The proverbs of Solomon son of David, king of Israel: For learning
For understanding words of discernment;
For acquiring the discipline for success,
Righteousness, justice and equity…"
(I Kings 3:15-4:1)
When all Israel heard the decision that the king [Solomon] had
they stood in awe of the king; for they saw that he possessed divine
wisdom to execute justice… (I Kings 3:28)
Despite the fact that humanity’s capacity for knowledge originates from sin in the Garden of Eden, wherein Adam and Eve ate of the Tree of Knowledge, the Rabbis clearly felt that human wisdom is a sacred gift from God; it is a divine blessing.
I am not agreed with this. Adam and Eve felt guilty after eating the fruit, this does not mean knowledge originated from here. Had they not known their God before eating the fruit - knowing is a kind of knowledge. It was a curse for not obeying the Lord.
Knowing God is a kind of blessing not a curse. Knowing bad things is also a blessing - it is for us to stay away from sin. If God had not allowed us to recognize our wrong doings, how much more could Satan fool us?
Actually, the human capacity for knowledge existed before Adam and Eve ate of the tree of knowledge of good and evil.
In choosing to disobey God, Adam and Eve were not using that capacity for knowledge; they were not trying to ‘learn more’, but to circumvent learning, to ‘cheat’ by trying to ‘become like God’, and to put their desires above those of God. And it was not knowledge itself that was the curse, but the disobedience to God which gave the human race that fatal taint toward not ‘knowledge’ of evil, but attraction to and seduction by evil, that we call concupisence and which is the ‘original sin’.
I agree with you Tantum ergo. It’s not like Adam and Eve were without knowledge.
And even before Eve ate from the forbidden fruit of good and evil, she already peceived that it was ‘good for food’ before she even reached out for it…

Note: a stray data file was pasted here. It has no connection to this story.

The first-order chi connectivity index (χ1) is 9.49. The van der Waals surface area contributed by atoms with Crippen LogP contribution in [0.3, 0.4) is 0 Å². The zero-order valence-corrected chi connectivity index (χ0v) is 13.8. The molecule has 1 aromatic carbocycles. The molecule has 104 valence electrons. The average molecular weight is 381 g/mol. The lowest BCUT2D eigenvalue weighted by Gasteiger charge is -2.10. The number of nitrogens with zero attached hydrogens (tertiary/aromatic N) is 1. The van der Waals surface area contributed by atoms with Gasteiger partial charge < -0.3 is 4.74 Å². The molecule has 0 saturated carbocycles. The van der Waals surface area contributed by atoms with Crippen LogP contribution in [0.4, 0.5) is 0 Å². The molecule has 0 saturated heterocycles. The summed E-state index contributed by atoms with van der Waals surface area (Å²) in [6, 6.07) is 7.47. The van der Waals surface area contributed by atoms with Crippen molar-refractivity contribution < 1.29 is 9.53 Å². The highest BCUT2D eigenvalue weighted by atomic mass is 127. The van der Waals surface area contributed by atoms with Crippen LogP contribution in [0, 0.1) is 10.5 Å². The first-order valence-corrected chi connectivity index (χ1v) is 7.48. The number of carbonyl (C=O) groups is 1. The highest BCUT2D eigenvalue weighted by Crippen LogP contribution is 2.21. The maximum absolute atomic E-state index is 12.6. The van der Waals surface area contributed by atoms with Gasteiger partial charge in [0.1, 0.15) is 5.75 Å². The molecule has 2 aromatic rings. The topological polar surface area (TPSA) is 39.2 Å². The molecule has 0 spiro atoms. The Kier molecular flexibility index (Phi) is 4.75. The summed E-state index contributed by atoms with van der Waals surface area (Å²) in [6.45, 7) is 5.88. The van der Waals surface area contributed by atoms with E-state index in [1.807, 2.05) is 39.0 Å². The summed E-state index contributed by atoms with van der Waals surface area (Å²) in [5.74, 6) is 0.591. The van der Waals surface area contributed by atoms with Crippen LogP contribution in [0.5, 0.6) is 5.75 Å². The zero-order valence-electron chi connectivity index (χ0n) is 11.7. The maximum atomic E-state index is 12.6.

[quote=Genesis 3:6]When the woman saw that the fruit of the tree was good for food and pleasing to the eye, and also desirable for gaining wisdom, she took some and ate it. She also gave some to her husband, who was with her, and he ate it.
In other words, even before she partook in the fruit, she was already conscious of wherether she could consider something good or not-- even if she was incorrect about her perception partially based on the serpent’s deception.
Despite some claims to the contrary, I highly doubt that Adam and Eve didn’t actually know that their actions were good or bad before they partook in the tree. They knew it was bad-- that’s why God was allowed to pass judgement on them.
If they didn’t know it was bad, God would not have been justified in judging them for something they could not fairly discern to have been bad in the first place.
Likewise, some might say that Adam and Eve did a good thing by partaking in the tree-- they might evenl claim that this event made humanity higher than the animals. But that’s not true either-- because God often points to the animals as being more obedient than humanity. And, very often, the animals are even praised for their innate knowledge of God whereas humanity is often scolded by God for not knowing him at all.